Kim Empringham is one of many York Region farmers who rents part of her farmland on “whitebelt” lands.
The director, treasurer and secretary of the York Region Federation of Agriculture is a sixth-generation farmer, who owns farmland in Stouffville. But like many, she also rents some of the lands she uses within the whitebelt, empty agricultural and rural lands throughout York Region. Much of that land has been purchased by speculators and developers, with future development in mind.
The federation is one of many groups trying to keep as much of the land open and available for agricultural use as possible. But York Region council will wrestle with opening more of that land to development at a special meeting Oct. 21.
“They’re really only saying they want to protect the agricultural land in the greenbelt,” Empringham said, referring to protected lands barred from development. “It’s a finite resource and as the population of York and Ontario and the world gets higher, we don’t need less farmland to produce food, we need more.”
York is deciding the future of the region’s development over the next 30 years as part of a municipal comprehensive review, which will lead to an updated official plan in 2022. Up for discussion is how much the region will grow within its existing settlement boundaries, also known as intensification, versus expanding into new lands generally within the whitebelt, also known as urban sprawl.
The region is planning for how to best accommodate its growth projections under provincial policy. It is expected to be at 2.02 million people by 2051, about 900,000 more than today.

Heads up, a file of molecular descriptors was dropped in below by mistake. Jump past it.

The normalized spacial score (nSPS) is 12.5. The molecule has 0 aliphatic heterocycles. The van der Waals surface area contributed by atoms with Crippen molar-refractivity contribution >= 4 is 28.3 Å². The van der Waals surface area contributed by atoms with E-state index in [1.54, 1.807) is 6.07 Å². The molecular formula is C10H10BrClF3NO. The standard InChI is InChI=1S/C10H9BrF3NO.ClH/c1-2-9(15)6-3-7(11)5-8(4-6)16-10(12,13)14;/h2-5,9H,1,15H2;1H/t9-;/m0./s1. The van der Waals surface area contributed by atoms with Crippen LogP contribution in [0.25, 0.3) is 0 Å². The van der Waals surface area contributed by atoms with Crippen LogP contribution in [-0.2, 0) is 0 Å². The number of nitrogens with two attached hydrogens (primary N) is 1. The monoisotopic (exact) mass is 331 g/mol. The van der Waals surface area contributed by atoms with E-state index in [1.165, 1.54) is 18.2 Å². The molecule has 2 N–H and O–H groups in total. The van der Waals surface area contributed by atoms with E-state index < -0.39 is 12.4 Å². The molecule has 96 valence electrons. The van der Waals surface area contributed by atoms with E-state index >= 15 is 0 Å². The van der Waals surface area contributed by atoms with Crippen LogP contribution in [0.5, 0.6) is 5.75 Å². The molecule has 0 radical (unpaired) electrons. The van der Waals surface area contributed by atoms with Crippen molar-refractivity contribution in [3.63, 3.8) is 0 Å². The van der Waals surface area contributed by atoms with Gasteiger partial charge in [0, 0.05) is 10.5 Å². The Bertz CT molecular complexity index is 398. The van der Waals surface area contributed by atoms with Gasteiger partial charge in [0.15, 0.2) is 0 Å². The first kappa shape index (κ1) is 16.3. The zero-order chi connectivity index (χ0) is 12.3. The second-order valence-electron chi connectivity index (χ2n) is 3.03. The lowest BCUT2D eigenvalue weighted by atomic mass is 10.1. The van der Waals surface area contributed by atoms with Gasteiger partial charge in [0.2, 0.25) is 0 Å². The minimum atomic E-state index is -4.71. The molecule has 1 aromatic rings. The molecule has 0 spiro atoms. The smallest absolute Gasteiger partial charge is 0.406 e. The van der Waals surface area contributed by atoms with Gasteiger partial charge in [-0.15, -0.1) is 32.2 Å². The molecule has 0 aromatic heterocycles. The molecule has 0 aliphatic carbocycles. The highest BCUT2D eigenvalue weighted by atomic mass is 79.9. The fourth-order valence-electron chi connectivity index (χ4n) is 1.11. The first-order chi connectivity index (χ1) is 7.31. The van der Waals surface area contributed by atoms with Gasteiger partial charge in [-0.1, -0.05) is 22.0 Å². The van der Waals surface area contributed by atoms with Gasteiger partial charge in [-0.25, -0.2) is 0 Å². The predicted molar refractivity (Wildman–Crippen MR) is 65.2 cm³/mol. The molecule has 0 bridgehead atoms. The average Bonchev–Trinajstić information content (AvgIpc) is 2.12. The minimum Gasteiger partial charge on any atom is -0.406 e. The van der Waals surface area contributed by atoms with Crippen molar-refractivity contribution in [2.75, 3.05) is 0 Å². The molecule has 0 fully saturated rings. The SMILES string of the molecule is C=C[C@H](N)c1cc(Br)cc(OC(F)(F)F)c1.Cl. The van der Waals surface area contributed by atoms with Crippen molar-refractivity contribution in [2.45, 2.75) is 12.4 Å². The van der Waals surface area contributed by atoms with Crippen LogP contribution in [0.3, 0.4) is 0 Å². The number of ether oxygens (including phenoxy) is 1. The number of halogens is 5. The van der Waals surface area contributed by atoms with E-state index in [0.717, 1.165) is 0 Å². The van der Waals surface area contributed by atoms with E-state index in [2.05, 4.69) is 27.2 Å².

York Region staff proposed at least 50 per cent intensification, possibly phasing in 55 per cent from 2041 onward. That would use between 75 to 80 per cent of the whitebelt, about 2,050 to 2,300 hectares. But environmental and agricultural groups have pushed back with concerns about the environmental impact and different municipalities are trying to get their specific desires addressed in the plan.
Newmarket Mayor John Taylor said growth within his town is secure regardless of the results of the meeting, at about 1,000 people per year. Newmarket is at the slowest growth rate in the region and about 80 to 90 per cent of that growth is intensification.
The exact amount of Newmarket’s growth will be influenced by the decision, however. At 50 per cent intensification, Newmarket could grow from about 90,000 to 110,070 people by 2051. At a phased 50 to 55 per cent intensification, that figure becomes 115,900.
But Taylor has pushed for a more in-depth look at 55 to 60 per cent intensification. Like advocacy groups, he has said intensification is more environmentally friendly than sprawl, with fewer roads built, and densely packed communities lending themselves better to public transit.
“We need to recognize that intensifying forms of development and living are inherently better in terms of addressing climate change,” Taylor said. “We can’t sort of say that we have great levels of concern about climate change and environment, and say we’re just going to develop horizontally out into farmlands forever.”
But new developments in Newmarket often see residents upset about their neighbourhoods becoming denser and more intensely packed. Taylor said he understands development leads to negative attributes like traffic and construction, but some growth is healthy for a community.
"I don't like constructions headaches and I don't like busier roads," he said. "But what growth does bring is things like the Magna Centre, Riverwalk Commons ... Many things people love within the town are here partially or fully because of growth. I think we have to recognize what growth is and what it isn't."
But environmentalists are pushing for York to be even more ambitious in intensification targets, potentially leading to even more people being allocated to towns like Newmarket.